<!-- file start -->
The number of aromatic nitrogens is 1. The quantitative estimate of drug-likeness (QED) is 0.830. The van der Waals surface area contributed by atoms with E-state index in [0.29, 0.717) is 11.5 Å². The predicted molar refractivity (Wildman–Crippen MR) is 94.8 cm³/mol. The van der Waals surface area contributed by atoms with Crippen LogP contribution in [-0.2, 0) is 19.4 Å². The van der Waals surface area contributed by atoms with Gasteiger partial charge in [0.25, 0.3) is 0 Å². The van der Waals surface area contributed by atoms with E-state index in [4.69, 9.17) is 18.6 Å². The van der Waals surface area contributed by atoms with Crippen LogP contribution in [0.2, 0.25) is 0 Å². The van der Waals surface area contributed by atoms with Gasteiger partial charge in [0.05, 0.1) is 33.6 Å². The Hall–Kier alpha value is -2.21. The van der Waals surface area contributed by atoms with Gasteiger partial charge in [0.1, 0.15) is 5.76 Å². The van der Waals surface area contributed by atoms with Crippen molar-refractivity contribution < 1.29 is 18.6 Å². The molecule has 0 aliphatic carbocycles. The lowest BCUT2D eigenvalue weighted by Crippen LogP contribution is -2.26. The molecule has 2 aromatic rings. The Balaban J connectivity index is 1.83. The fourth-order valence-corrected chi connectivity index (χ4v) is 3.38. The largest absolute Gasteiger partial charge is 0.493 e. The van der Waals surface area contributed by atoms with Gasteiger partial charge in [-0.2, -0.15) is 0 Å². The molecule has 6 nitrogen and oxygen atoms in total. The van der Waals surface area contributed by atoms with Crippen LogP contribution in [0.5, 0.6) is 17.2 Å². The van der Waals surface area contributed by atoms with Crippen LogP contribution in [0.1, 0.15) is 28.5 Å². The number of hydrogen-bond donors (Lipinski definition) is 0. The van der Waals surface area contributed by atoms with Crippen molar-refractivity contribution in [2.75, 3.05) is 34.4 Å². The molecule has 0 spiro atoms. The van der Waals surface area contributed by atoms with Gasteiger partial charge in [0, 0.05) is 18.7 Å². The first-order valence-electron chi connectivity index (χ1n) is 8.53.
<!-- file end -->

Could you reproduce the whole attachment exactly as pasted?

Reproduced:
The number of aromatic nitrogens is 1. The quantitative estimate of drug-likeness (QED) is 0.830. The van der Waals surface area contributed by atoms with E-state index in [0.29, 0.717) is 11.5 Å². The predicted molar refractivity (Wildman–Crippen MR) is 94.8 cm³/mol. The van der Waals surface area contributed by atoms with Crippen LogP contribution in [-0.2, 0) is 19.4 Å². The van der Waals surface area contributed by atoms with Gasteiger partial charge in [0.25, 0.3) is 0 Å². The van der Waals surface area contributed by atoms with E-state index in [4.69, 9.17) is 18.6 Å². The van der Waals surface area contributed by atoms with Crippen LogP contribution in [0.2, 0.25) is 0 Å². The van der Waals surface area contributed by atoms with Gasteiger partial charge in [0.05, 0.1) is 33.6 Å². The Hall–Kier alpha value is -2.21. The van der Waals surface area contributed by atoms with Gasteiger partial charge in [0.1, 0.15) is 5.76 Å². The van der Waals surface area contributed by atoms with Crippen molar-refractivity contribution < 1.29 is 18.6 Å². The molecule has 0 aliphatic carbocycles. The lowest BCUT2D eigenvalue weighted by Crippen LogP contribution is -2.26. The molecule has 2 aromatic rings. The Balaban J connectivity index is 1.83. The fourth-order valence-corrected chi connectivity index (χ4v) is 3.38. The largest absolute Gasteiger partial charge is 0.493 e. The van der Waals surface area contributed by atoms with Gasteiger partial charge in [-0.2, -0.15) is 0 Å². The molecule has 6 nitrogen and oxygen atoms in total. The van der Waals surface area contributed by atoms with Crippen LogP contribution in [0.5, 0.6) is 17.2 Å². The van der Waals surface area contributed by atoms with Crippen LogP contribution in [0.1, 0.15) is 28.5 Å². The number of hydrogen-bond donors (Lipinski definition) is 0. The van der Waals surface area contributed by atoms with Crippen molar-refractivity contribution in [2.75, 3.05) is 34.4 Å². The molecule has 0 spiro atoms. The van der Waals surface area contributed by atoms with Gasteiger partial charge in [0, 0.05) is 18.7 Å². The first-order valence-electron chi connectivity index (χ1n) is 8.53.